SIGN NOW: Everyone has a right to safely access healthcare in the UK

11 June 2020
Zrinka Bralo

No one should avoid healthcare because they are scared of the debt they’ll incur, or that they’ll be deported, especially not during a public health crisis like Covid-19.  The nature of coronavirus means that we are only as protected as the least protected amongst us. But many migrants face life threatening exclusions and racial profiling when accessing NHS.

C4 News report about the Migrants’ Access to Healthcare During the Coronavirus Crisis Report
Watch C4 News report about the Migrants’ Access to Healthcare During the Coronavirus Crisis

The NHS was founded on the principle of universal healthcare, that everyone could access for free, regardless of background, nationality, or ability to pay. The Hostile Environment means this is no longer the case. 

A man, known only as Elvis, who had lived in the UK for 10 years and worked as a cleaner, died at home of coronavirus, after having severe symptoms for two weeks. He did not seek help from the NHS because he was scared he’d be landed with a huge, unaffordable bill for his treatment, or that he would be reported to immigration authorities. 

In response to the coronavirus crisis, the Government has made a number of minor changes and adaptations to the NHS Charging and Covid-19 was added to the list of conditions exempt. But the report we produced with Medact and the New Economics Foundation and with colleagues in 53 migrant organisations from across the UK shows the devastating impact of NHS charging on the most vulnerable people who are afraid to seek care or speak out.

We need you to take action now and urge the government to immedietly end the Hostile Environment and make the the NHS safe and free for everyone, by:

1. Stopping all NHS charges for migrants, so no one is left to pay unaffordable fees for medical care.

2. Ending all data sharing between the NHS and the Home Office, meaning that patient data will no longer be used for immigration enforcement.

3. Launching a public health campaign to ensure NHS staff and the public are aware of these changes.

These measures are urgently needed. They echo the recommendations made by: the Lancet Commission on Migration and Health, 60 MPs, the Mayor of London, the BMA, six Royal Colleges that represent doctors and midwives, and over 100 civil society organisations. They can and should be implemented now to end the Hostile Environment in the NHS and ensure genuinely universal access to healthcare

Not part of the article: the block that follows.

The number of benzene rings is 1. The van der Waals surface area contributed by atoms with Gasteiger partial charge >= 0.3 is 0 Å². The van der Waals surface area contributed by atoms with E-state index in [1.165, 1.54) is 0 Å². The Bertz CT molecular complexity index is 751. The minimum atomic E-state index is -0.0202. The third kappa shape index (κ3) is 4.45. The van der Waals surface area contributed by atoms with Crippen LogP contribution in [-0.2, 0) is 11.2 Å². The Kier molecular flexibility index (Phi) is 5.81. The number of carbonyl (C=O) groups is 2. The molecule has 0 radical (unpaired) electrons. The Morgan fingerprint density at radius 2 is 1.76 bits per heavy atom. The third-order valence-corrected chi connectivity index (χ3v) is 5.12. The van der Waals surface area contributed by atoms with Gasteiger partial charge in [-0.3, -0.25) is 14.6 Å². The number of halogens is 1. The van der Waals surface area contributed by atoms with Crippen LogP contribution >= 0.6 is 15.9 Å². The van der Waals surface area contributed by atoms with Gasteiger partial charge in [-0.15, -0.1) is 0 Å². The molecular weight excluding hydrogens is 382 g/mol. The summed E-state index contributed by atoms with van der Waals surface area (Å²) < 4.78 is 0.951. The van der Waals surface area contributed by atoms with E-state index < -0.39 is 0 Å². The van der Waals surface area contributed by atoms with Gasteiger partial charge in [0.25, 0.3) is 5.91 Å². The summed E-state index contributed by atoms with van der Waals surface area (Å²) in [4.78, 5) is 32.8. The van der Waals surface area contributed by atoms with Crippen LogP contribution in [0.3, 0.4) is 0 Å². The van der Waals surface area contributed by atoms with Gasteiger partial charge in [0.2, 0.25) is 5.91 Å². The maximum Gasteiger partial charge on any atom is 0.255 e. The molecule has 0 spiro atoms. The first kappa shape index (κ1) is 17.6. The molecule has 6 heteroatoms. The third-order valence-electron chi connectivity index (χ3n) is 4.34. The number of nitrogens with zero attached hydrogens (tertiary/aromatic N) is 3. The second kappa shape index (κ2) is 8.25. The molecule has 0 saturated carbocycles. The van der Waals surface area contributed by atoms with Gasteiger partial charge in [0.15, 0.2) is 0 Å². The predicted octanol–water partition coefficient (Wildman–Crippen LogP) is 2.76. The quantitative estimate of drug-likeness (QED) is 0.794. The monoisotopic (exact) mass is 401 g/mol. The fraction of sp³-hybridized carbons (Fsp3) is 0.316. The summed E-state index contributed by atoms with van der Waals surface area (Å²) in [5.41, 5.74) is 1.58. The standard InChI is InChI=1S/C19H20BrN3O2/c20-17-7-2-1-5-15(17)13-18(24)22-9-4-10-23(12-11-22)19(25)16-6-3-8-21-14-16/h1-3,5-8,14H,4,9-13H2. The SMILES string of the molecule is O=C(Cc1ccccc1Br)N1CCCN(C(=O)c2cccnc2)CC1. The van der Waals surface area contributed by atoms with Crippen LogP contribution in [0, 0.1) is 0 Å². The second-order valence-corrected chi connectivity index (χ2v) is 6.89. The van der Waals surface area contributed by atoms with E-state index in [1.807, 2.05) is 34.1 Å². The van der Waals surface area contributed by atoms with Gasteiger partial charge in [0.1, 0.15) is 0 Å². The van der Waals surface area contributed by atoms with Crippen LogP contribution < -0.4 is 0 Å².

We received 70 responses from representatives of 53 different organisations, spanning London and the South East, West Midlands, East Midlands, Yorkshire and Humber, North East, North West and Wales. Each of these respondents supports numerous migrants at one time. So, while the sample of case workers is relatively small, each respondent is able to speak from their experience of supporting dozens of individuals each year.

It is clear from these responses that migrants are facing a multitude of barriers to accessing healthcare during the pandemic.

The result is that migrants are less willing and able to seek care. Over 70% of survey respondents report that the coronavirus crisis has negatively impacted on migrants’ willingness to access healthcare

Jamal’s experience

Jamal (not his real name), based at a migrant centre, works to ensure that asylum seekers and refugees have access to mainstream health services. While the centre is closed during the lockdown, support continues over the phone.

Those supported by Jamal face a range of barriers to healthcare. GP surgeries frequently require specific forms of ID and/or proof of address, which newly arrived asylum seekers often don’t yet have. Some have improved their access requirements in recent months, but many have not. This means that asylum seekers have to register for a GP far from where they live, which is hard for many who cannot afford to travel. These barriers have worsened as a result of the coronavirus lockdown.

With many services and NHS facilities now physically inaccessible, Jamal and colleagues are spending a lot of time supporting clients to register for services electronically, and some GP surgeries have said that they are not registering asylum seekers.